Several days after I returned from Reunion 2022, where I had the privilege of performing with the Cornell University Chorus for its centennial, a classmate of mine posted these lyrics on social media:
“I was singing with my sisters,
I was singing with my friends,
And we all will sing together
’Cause the circle never ends.”
I’ve been thinking about the lyrics—from “Will the Circle be Unbroken,” a spiritual we sang during the celebration—for some time now in light of the importance of both connection and music in this ever-changing, often crazy, world.
You may remember Abraham Maslow and his “hierarchy of needs” from Psych 101. Maslow posited that basic survival needs like food and water must be satisfied before we are able to activate what he considered higher-level needs, including belonging and self-actualization.
As it turns out, however, researchers have since discovered that social needs like connection and love are as basic as our need for food, water, and shelter—and that in fact, our brains treat them the same way.
Think about the pandemic—now in year three—and how the initial (and, in some cases, continued) isolation may have affected you, your family, your friends, your coworkers. Some of the more introverted among us may have welcomed several of the changes that ensued, but even they suffered a loss—the loss of true human connection.
According to a 2010 article in the journal PLOS Medicine that reviewed 148 prior studies, stronger social connections were associated with a 50% greater likelihood of avoiding premature death—exceeding the benefits of exercise, and comparable with those of being a nonsmoker.
A Harvard University study—begun in 1938 to identify predictors of healthy aging—has had similar findings, which spanned ages, genders, races, and levels of economic status: connections to family, to friends, to a community, keep us happier, physically healthier, and living longer than someone who is less well connected.
Brain research shows that, when humans make connections, oxytocin is released. This is the same hormone released in pregnant mothers to bond with their babies. Oxytocin has also been found to lower the stress hormone cortisol and even promote the growth of new brain cells.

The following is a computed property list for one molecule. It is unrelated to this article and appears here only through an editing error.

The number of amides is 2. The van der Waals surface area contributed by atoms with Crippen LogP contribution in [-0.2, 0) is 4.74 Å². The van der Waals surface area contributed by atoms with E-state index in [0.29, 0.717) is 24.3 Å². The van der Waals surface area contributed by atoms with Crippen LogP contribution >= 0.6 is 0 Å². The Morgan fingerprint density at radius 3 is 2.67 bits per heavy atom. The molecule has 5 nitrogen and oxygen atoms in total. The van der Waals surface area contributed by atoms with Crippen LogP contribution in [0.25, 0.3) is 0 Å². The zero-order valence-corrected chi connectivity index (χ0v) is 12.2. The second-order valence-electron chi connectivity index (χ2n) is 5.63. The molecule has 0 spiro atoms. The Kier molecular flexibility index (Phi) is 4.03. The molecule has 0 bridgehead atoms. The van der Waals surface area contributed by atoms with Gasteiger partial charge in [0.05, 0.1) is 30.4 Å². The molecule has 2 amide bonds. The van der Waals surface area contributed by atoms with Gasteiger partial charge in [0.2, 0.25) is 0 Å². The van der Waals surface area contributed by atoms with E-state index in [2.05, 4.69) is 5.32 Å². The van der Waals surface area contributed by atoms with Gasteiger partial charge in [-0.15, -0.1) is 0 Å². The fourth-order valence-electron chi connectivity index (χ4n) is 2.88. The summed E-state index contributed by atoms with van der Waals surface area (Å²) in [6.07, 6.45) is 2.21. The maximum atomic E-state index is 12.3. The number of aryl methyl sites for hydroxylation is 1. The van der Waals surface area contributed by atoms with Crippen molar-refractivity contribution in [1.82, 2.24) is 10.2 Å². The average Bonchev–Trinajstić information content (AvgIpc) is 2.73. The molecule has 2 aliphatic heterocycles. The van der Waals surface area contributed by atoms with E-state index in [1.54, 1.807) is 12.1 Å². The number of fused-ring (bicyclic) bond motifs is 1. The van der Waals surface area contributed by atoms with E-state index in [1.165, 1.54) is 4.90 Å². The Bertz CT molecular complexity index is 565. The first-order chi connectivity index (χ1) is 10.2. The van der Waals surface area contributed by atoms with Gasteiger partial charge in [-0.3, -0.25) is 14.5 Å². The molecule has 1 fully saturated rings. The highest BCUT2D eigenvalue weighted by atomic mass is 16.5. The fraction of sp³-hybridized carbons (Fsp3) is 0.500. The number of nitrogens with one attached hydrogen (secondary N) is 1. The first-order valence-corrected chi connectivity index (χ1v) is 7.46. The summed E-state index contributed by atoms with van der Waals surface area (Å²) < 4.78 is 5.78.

I’ve seen this happen in real life when meeting someone for the first time and realizing you both have kids the same ages, went to the same college (Go Big Red!), love the same music, or root for the same sports team (Go Big Red hockey!), just to cite a few examples.
All of a sudden, our heart rate evens out and we start to relax, maybe even let down our guard a bit, leaving us open to serendipity.
Now, when I think about this in terms of what I experienced back on the Hill in June—wow, was that oxytocin off the charts!
Not only was I reconnecting with old friends with so much shared history, but I was also meeting new ones who had one simple yet extremely powerful thing in common: their membership in, and love of, the Cornell Chorus.
Now, add to that the act of singing together, each of us adding a unique part to create a beautiful whole.
Not only did 100+ of us, ranging from alums from the 1950s to current students, perform our formal concert, but a smaller group sang together informally in the atrium of Goldwin Smith—our arms around one another, with outgoing director Sarah Bowe right in the middle, voices from all eras filling the space with an incredible sound that words cannot describe.
When you combine the power of connection with the power of creation, something truly remarkable happens.
We strengthen a bond—the circle that never ends—and we experience something bigger than any one of us on our own.
And for me, it was a much-needed balm in a very trying time, and a memory I will hold in my heart to help get me through whatever comes next.
Alison Torrillo French ’95 majored in communication in CALS. She has served as an officer for her class for 27 years (including 20 as class correspondent). She is the managing director of Alto Solutions, LLC, a women-owned small business based in the Washington, DC, area, specializing in consulting in organizational change and leadership, as well as facilitation, coaching, and training.